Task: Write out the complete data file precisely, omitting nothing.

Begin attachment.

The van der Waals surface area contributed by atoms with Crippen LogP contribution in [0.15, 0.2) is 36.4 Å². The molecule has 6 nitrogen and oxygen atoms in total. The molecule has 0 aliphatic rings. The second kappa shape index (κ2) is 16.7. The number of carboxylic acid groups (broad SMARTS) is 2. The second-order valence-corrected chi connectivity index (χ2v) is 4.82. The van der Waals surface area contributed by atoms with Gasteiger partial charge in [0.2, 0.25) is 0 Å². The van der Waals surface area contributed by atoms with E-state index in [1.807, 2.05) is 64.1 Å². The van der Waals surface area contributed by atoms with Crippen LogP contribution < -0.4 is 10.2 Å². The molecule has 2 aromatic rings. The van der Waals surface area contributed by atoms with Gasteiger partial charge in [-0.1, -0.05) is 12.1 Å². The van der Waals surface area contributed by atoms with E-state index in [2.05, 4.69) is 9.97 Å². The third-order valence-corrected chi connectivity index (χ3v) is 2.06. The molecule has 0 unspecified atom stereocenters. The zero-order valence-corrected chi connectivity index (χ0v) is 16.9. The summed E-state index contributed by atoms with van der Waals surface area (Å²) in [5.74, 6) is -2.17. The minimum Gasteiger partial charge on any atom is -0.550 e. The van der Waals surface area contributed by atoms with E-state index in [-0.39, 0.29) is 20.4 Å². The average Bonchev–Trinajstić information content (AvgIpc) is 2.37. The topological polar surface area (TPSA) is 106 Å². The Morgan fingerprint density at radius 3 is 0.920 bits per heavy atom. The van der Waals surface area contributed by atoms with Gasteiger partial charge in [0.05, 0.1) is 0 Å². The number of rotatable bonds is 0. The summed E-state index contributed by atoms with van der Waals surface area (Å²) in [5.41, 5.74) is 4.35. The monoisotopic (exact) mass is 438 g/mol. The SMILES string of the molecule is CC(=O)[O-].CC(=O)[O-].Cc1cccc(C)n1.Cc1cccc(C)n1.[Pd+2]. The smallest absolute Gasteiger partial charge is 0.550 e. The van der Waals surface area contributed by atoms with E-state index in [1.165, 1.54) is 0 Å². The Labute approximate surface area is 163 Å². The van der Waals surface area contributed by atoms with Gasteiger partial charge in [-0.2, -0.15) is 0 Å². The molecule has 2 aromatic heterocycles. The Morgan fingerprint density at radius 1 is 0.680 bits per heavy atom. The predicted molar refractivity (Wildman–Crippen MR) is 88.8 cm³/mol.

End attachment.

The van der Waals surface area contributed by atoms with Crippen LogP contribution in [0.15, 0.2) is 36.4 Å². The molecule has 6 nitrogen and oxygen atoms in total. The molecule has 0 aliphatic rings. The second kappa shape index (κ2) is 16.7. The number of carboxylic acid groups (broad SMARTS) is 2. The second-order valence-corrected chi connectivity index (χ2v) is 4.82. The van der Waals surface area contributed by atoms with Gasteiger partial charge in [0.2, 0.25) is 0 Å². The van der Waals surface area contributed by atoms with E-state index in [1.807, 2.05) is 64.1 Å². The van der Waals surface area contributed by atoms with Crippen LogP contribution < -0.4 is 10.2 Å². The molecule has 2 aromatic rings. The van der Waals surface area contributed by atoms with Gasteiger partial charge in [-0.1, -0.05) is 12.1 Å². The van der Waals surface area contributed by atoms with E-state index in [2.05, 4.69) is 9.97 Å². The third-order valence-corrected chi connectivity index (χ3v) is 2.06. The molecule has 0 unspecified atom stereocenters. The zero-order valence-corrected chi connectivity index (χ0v) is 16.9. The summed E-state index contributed by atoms with van der Waals surface area (Å²) in [5.74, 6) is -2.17. The minimum Gasteiger partial charge on any atom is -0.550 e. The van der Waals surface area contributed by atoms with E-state index in [-0.39, 0.29) is 20.4 Å². The average Bonchev–Trinajstić information content (AvgIpc) is 2.37. The topological polar surface area (TPSA) is 106 Å². The Morgan fingerprint density at radius 3 is 0.920 bits per heavy atom. The van der Waals surface area contributed by atoms with Gasteiger partial charge in [0.05, 0.1) is 0 Å². The number of rotatable bonds is 0. The summed E-state index contributed by atoms with van der Waals surface area (Å²) in [5.41, 5.74) is 4.35. The monoisotopic (exact) mass is 438 g/mol. The SMILES string of the molecule is CC(=O)[O-].CC(=O)[O-].Cc1cccc(C)n1.Cc1cccc(C)n1.[Pd+2]. The smallest absolute Gasteiger partial charge is 0.550 e. The van der Waals surface area contributed by atoms with E-state index in [1.165, 1.54) is 0 Å². The Labute approximate surface area is 163 Å². The van der Waals surface area contributed by atoms with Gasteiger partial charge in [-0.2, -0.15) is 0 Å². The molecule has 2 aromatic heterocycles. The Morgan fingerprint density at radius 1 is 0.680 bits per heavy atom. The predicted molar refractivity (Wildman–Crippen MR) is 88.8 cm³/mol.